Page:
A big thank you to our 2021 sponsors

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The CMF couldn't hold its main annual in-person fundraiser or hold a conference again this year because of the continued pandemic.  A big heartfelt thank you to our sponsors without whom we couldn't provide the support for mesothelioma patients and their families, research on diagnosis, treatments, and a cure.


UA46 logo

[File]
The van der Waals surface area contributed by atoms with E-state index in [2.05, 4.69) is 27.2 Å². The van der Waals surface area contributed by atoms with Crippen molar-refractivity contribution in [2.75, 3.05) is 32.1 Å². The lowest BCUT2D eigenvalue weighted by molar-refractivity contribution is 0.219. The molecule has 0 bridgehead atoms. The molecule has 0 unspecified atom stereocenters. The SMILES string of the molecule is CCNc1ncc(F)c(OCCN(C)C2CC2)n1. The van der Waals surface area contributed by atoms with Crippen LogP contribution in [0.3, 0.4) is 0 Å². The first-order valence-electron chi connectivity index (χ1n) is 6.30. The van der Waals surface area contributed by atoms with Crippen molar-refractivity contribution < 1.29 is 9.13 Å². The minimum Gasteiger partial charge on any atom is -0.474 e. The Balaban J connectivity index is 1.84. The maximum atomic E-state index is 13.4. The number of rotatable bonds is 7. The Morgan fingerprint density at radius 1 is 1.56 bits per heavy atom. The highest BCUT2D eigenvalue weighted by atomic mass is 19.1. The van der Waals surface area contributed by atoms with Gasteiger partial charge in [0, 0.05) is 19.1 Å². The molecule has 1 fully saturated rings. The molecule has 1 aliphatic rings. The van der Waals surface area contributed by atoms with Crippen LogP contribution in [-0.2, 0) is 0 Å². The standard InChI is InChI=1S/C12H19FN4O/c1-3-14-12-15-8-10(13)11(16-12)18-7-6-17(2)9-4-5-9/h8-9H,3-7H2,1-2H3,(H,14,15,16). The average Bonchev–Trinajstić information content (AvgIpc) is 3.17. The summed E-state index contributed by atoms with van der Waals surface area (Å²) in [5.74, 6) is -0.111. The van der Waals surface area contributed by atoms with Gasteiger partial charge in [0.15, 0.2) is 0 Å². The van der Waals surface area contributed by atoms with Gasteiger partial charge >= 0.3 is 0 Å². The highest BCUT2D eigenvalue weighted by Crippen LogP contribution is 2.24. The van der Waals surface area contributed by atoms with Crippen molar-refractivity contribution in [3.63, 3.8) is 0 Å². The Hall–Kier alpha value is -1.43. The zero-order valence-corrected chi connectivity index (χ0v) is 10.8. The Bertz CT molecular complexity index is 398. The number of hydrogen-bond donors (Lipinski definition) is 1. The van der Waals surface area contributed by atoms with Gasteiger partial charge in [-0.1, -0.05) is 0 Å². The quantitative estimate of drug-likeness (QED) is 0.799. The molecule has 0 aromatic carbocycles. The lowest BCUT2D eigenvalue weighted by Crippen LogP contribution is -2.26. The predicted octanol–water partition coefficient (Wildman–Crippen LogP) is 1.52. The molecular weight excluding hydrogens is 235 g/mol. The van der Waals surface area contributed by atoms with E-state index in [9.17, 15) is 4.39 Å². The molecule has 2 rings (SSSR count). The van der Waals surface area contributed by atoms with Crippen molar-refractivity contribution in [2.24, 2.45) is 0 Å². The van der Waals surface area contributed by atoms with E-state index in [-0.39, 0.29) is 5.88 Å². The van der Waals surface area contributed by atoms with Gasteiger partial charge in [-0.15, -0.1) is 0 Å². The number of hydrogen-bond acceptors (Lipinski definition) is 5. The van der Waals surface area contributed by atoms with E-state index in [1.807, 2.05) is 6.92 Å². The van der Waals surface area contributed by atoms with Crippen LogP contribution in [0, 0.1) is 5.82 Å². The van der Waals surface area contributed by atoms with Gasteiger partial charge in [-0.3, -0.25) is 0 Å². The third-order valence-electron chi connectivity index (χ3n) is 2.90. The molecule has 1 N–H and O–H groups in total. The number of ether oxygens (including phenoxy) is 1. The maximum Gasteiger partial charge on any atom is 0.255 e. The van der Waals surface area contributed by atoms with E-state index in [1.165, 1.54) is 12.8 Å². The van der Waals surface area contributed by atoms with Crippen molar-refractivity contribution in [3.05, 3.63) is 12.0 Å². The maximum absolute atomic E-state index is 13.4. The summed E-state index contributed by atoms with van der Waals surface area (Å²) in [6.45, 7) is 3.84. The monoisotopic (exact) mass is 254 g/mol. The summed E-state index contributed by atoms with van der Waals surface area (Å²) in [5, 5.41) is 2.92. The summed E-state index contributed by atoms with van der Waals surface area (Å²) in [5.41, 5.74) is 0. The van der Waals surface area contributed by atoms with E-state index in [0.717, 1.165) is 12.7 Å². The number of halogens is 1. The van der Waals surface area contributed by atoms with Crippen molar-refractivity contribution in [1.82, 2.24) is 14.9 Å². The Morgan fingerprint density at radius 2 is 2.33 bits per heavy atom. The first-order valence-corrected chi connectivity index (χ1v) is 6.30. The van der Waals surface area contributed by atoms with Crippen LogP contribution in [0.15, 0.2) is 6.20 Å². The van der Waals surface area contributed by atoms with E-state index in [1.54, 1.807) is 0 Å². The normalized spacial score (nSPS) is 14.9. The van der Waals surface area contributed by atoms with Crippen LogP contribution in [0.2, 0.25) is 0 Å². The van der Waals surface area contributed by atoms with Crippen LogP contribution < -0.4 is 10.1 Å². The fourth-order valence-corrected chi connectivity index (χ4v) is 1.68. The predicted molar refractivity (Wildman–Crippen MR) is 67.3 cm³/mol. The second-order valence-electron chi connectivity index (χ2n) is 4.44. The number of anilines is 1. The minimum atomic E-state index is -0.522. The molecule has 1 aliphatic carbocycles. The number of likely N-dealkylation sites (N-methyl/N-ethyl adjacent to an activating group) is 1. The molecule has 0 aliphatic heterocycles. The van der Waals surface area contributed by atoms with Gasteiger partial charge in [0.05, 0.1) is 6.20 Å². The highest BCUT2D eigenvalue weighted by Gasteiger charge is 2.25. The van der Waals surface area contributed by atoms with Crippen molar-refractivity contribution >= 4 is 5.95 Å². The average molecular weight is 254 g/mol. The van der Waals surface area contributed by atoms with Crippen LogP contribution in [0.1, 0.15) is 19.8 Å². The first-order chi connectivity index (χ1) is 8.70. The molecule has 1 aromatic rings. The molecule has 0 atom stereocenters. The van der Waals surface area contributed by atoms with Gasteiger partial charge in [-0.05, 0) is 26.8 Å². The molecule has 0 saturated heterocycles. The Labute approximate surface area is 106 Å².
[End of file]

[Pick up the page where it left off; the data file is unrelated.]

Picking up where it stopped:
Atherton logo



                                                 Motley Rice logo







                                            MPHCA                MasterinsulatorsProvBldg       Leader Plumbing logo


EESfinancial         SEIU        BC Bldg Trades logo


Summa Strategies

International Union of Operating Engineers Local 793

Oviatt Law

Hotel & Restaurant Workers, Local 779 (Nfld & Labrador)








Canada completes long road to asbestos ban regulation